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Exercise On The Wild Side




Trail running, triathlons, and mountain biking: Oh my! To wake up your fitness routine, get out of the gym and into some of the latest adventure workouts. They'll challenge your mind and body-and that's a good thing!


Face it, pressing dumbbells and churning away on the elliptical machine are good exercise, but they're not exactly great fun if that's all you do day in and day out. That's why adventuresome outdoor activities like trail running, mountain biking, and triathlons have exploded in popularity. The tide of exercise enthusiasts getting their daily dose of fitness outside is so great that the United States Adventure Racing Association (USARA) reports that adventure racing-events that involve sports like canoeing, mountain biking, and off-road running-has been growing at an average rate of more than 600% a year for the past 5 years. And it's not just elite, hard-bodied pros out there getting down and dirty. The lion's share of these sports' roaring growth is from everyday computer jockeys who prefer their fitness with a little fresh air. "These sports are challenging, fun, and wonderfully social," says Georgia adventure-racing coach Michael George. "And there are so many great entry-level events that weekend warrior types have the chance to get a taste of multi-sport races without making a huge training commitment."


Even if you never pin on a race number, you can still participate, get fit, and have fun. Here's what you need to know to get started.




Running on anything from groomed paths to rocky forest trails.


What you need: Trail shoes. You'll run more comfortably and prevent injury with trail shoes, which are designed with more ankle stability, grippier traction, and more sole protection than road shoes. They're available at most any running shoe store. If you plan on running longer distances (anything more than 45 minutes), you'll also want a hydration pack, a waist belt that holds water, snacks, and other personal belongings.


The buzz: Slower paced and more meditative than road running. Dirt, wood chips, and cinders are easier on your joints and muscles than concrete and pavement. Builds more balanced strength because you use your muscles in a greater range of motion off-road.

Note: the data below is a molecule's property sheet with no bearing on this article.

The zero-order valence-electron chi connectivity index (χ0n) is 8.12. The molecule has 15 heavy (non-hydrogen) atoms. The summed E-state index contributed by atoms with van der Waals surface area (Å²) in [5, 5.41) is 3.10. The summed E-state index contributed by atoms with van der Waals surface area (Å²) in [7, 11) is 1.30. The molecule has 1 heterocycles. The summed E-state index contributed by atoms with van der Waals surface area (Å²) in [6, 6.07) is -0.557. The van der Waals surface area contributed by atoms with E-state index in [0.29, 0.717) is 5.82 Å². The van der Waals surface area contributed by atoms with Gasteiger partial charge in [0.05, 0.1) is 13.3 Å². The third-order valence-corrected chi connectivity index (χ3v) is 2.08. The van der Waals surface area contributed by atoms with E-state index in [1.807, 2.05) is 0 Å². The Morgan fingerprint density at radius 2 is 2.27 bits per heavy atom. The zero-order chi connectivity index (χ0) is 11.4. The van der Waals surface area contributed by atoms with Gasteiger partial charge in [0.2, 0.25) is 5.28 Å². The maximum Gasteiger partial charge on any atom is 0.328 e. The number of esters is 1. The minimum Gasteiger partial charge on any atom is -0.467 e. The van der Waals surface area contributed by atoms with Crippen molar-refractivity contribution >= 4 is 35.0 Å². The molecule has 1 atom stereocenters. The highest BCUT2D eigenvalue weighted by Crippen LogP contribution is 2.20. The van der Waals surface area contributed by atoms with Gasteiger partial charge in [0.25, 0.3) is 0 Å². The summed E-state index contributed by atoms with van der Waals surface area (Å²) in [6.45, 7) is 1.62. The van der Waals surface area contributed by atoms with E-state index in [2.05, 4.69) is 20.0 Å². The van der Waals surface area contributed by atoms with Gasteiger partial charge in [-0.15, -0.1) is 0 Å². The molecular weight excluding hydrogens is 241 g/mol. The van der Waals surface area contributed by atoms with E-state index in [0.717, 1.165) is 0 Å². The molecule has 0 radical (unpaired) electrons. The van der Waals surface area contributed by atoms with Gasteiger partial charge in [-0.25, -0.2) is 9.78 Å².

Your first time out: Ease into it. Look for a relatively flat trail without too many rocks, roots, or other obstacles. Start by working 1- to 2-minute jogging intervals into a 30-minute hike. Each time you go out, increase your running time slightly. As you get comfortable in the sport, you can run longer and on more challenging trails.




Riding a bike off-road on dirt roads, cinder paths, and forest trails.


What you need: an off-road bike. A hybrid (a slightly beefier bike you can ride on pavement or dirt roads) will do if you stick to flat, smooth paths; anything more challenging will require a fat-tired mountain bike.


The buzz: Exhilarating. No worries about traffic. Better total-body workout than stationary or road cycling. And you can feel like a kid getting muddy.


Your first time out: Mountain biking can be risky, depending on how "technical" the trails are. Paths with lots of roots, rocks, logs, and steep climbs and descents will be more difficult than wide, rolling cinder paths or dirt roads. Start simple, and ride with a friend.


Get going: Talk to the operators of your local bike shop to find good places to ride near you. They can help you find a location that best suits your ability.


Image Credits: Andrey Yurlov/

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